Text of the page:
Published Apr 29, 2017Returning to the nation's capital for the first time since their sparsely attended slot at last summer's Ottawa Bluesfest, Preoccupations appeared redeemed, as fans packed themselves into the city's Zaphod Beeblebrox nightclub.
Opening the festivities was Ottawa's the Yips, a five-piece garage rock outfit who derive much of their charm from vocalist Kerri Carisse's powerful yet reigned-in delivery, alongside the band's impossibly tight playing.
Next up were Haligonian band Walrus, promoting their upcoming debut, Family Hangover — a pristine slice of Elephant 6 pop zen. But in a live setting, the band came off something like Real Estate with the rhythm section of a Primus cover band after watching a stoner rock documentary. Although the quintet sounded quite shambolic and vacillated in their delivery, there was nonetheless a sonic charm that made their set undeniably watchable and original.
By the time Preoccupations hit the stage, Zaphod's dance floor was swamped with mostly twenty-somethings, eagerly ready for the band's fabled high-octane live show. Kicking off their set with "Select Your Drone" from their self-released 2013 cassette, the band used the track's building progression to further amp up the energy of the room, and the crowd erupted into a combination of pogo-ing, moshing and bro-hugging.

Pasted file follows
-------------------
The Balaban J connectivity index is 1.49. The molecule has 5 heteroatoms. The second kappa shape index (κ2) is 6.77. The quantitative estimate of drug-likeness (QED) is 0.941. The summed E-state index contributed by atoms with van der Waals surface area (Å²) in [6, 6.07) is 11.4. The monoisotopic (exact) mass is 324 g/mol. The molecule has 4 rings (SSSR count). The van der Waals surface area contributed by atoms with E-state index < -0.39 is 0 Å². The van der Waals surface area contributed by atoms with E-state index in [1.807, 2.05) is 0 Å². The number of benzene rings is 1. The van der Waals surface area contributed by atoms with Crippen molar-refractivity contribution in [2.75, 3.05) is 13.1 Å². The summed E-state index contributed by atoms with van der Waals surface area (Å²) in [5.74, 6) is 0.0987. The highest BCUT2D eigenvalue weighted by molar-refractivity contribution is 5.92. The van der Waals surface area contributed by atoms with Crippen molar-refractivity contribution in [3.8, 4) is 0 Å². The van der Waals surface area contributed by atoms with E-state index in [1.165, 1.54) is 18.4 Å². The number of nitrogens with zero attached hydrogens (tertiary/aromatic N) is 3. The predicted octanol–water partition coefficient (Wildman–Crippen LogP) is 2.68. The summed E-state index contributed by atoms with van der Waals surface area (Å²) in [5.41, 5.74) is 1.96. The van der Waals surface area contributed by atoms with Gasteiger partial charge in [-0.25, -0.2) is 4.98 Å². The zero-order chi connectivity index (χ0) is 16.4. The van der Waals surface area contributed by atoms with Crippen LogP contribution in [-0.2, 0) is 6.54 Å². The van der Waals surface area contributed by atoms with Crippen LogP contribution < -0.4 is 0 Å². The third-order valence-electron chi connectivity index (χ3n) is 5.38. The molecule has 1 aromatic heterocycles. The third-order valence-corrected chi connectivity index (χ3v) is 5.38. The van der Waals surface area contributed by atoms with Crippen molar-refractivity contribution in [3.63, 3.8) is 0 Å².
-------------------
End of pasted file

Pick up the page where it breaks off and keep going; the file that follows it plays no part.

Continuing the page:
Playing only two songs from last year's Preoccupations LP ("Memory" and "Zodiac"), the Calgary band rather focused on their older, more primal material, as guitarists Scott "Monty" Monro and Daniel Christiansen crafted solid beds of sound to allow bassist/vocalist Matt Flegel and drummer Mike Wallace to loosely attack their instruments. As Flegel snidely mentioned that they would have to get off the stage early to make room for Zaphod's dance night, his band launched into a condensed version of regular set closer "Death" — a track that normally finds the band pushing the bridge into a 10 to 20 minute single-note breakdown.
It's no secret that the usual Preoccupations performance is punishing and tense, but the band sadly missed their opportunity to capitalize on the venue's untamed energy, seeming rather bored and uninspired throughout their insultingly short 50-minute set. When Preoccupations left the stage, the once-unbridled crowd immediately returned to their regular, reserved Ottawa selves. The audience had obviously given Preoccupations every ounce of vivacity they could muster, and the band returned the favour by giving the crowd a standard, basic set. No more, no less.